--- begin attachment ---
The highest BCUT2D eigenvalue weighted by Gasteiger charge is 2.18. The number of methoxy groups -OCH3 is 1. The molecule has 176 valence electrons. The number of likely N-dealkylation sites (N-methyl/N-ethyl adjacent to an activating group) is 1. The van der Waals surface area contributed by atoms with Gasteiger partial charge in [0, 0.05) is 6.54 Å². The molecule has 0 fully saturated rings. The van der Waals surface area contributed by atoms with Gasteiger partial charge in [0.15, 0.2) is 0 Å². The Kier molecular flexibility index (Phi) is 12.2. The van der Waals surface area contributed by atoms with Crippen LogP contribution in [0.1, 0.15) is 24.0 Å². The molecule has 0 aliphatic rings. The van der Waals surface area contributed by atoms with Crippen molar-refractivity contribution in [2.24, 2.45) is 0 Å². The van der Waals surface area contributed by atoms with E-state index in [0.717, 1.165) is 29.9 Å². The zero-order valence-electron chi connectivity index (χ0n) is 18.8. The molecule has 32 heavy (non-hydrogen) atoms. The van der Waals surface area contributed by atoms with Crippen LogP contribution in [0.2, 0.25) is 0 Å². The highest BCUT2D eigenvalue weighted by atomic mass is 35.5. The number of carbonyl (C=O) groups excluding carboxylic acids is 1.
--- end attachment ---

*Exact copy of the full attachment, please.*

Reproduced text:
The highest BCUT2D eigenvalue weighted by Gasteiger charge is 2.18. The number of methoxy groups -OCH3 is 1. The molecule has 176 valence electrons. The number of likely N-dealkylation sites (N-methyl/N-ethyl adjacent to an activating group) is 1. The van der Waals surface area contributed by atoms with Gasteiger partial charge in [0, 0.05) is 6.54 Å². The molecule has 0 fully saturated rings. The van der Waals surface area contributed by atoms with Gasteiger partial charge in [0.15, 0.2) is 0 Å². The Kier molecular flexibility index (Phi) is 12.2. The van der Waals surface area contributed by atoms with Crippen LogP contribution in [0.1, 0.15) is 24.0 Å². The molecule has 0 aliphatic rings. The van der Waals surface area contributed by atoms with Crippen molar-refractivity contribution in [2.24, 2.45) is 0 Å². The van der Waals surface area contributed by atoms with E-state index in [0.717, 1.165) is 29.9 Å². The zero-order valence-electron chi connectivity index (χ0n) is 18.8. The molecule has 32 heavy (non-hydrogen) atoms. The van der Waals surface area contributed by atoms with Crippen LogP contribution in [0.2, 0.25) is 0 Å². The highest BCUT2D eigenvalue weighted by atomic mass is 35.5. The number of carbonyl (C=O) groups excluding carboxylic acids is 1.